Iowa State University economist Dave Swenson has long cast doubt on the "bloated" economic impact numbers Dakota Access has used to market the project. Click here for Swenson’s detailed analysis on the pipeline’s "purported economic and fiscal benefits to the state of Iowa."

A growing number of observers believe the project no longer makes economic sense even for Energy Transfer Partners, the parent company of Dakota Access.

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Unfolding Energy Release Iowa Energy Assessment and Planning For A Cleaner Future Report

Paritosh Kasotia is the founder and CEO of Unfolding Energy and was named to the Midwest Energy News list of "40 under 40" last year. She led the Iowa Energy Office until late 2014. -promoted by desmoinesdem

Unfolding Energy, a not-for-profit organization released its Iowa Energy Assessment and Planning for a Cleaner Future Report. The report is intended for the State of Iowa, elected officials, Iowans, and potential political candidates as a resource to guide the Iowa Energy Office’s planning process as they work towards creating a statewide energy plan.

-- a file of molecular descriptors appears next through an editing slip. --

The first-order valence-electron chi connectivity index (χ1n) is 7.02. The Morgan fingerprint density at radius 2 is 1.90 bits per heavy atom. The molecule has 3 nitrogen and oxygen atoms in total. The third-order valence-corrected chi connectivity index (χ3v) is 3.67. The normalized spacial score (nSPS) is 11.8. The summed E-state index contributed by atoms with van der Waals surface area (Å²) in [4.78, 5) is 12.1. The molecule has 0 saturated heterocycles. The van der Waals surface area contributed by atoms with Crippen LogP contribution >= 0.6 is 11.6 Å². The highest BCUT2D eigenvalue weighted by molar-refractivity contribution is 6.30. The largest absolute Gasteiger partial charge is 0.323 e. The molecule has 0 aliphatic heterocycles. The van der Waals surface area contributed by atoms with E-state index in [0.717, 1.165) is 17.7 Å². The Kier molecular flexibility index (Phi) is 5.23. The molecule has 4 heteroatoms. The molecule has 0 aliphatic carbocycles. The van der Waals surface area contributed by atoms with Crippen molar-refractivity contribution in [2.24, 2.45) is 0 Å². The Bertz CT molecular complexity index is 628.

The report provides an overview of Iowa’s energy production and consumption patterns and dives into Iowa’s current regulatory and policy framework in the context of climate change, renewable energy, energy efficiency, and building codes. Other sections of the report examines the potential for various clean energy sources and concludes the report with recommendations that the State of Iowa should implement.

Excerpt from the report below

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Weekend open thread: Iowa Ag Summit anniversary edition

What’s on your mind this weekend, Bleeding Heartland readers? This is an open thread: all topics welcome.

A year ago this weekend, nine presidential candidates, both of Iowa’s U.S. senators, three of our U.S. House representatives, Governor Terry Branstad, and Lieutenant Governor Kim Reynolds were among the speakers at Bruce Rastetter’s inaugural Iowa Ag Summit. Wisconsin Governor Scott Walker was the early front-runner in the presidential field and had just rolled out his first big batch of endorsements here. Although Donald Trump had recently hired heavyweight conservative organizer Chuck Laudner, few people expected him to be a strong contender for the Iowa caucuses. The billionaire didn’t make it to Rastetter’s event; like Marco Rubio, he initially accepted the Ag Summit invitation but developed schedule conflicts later.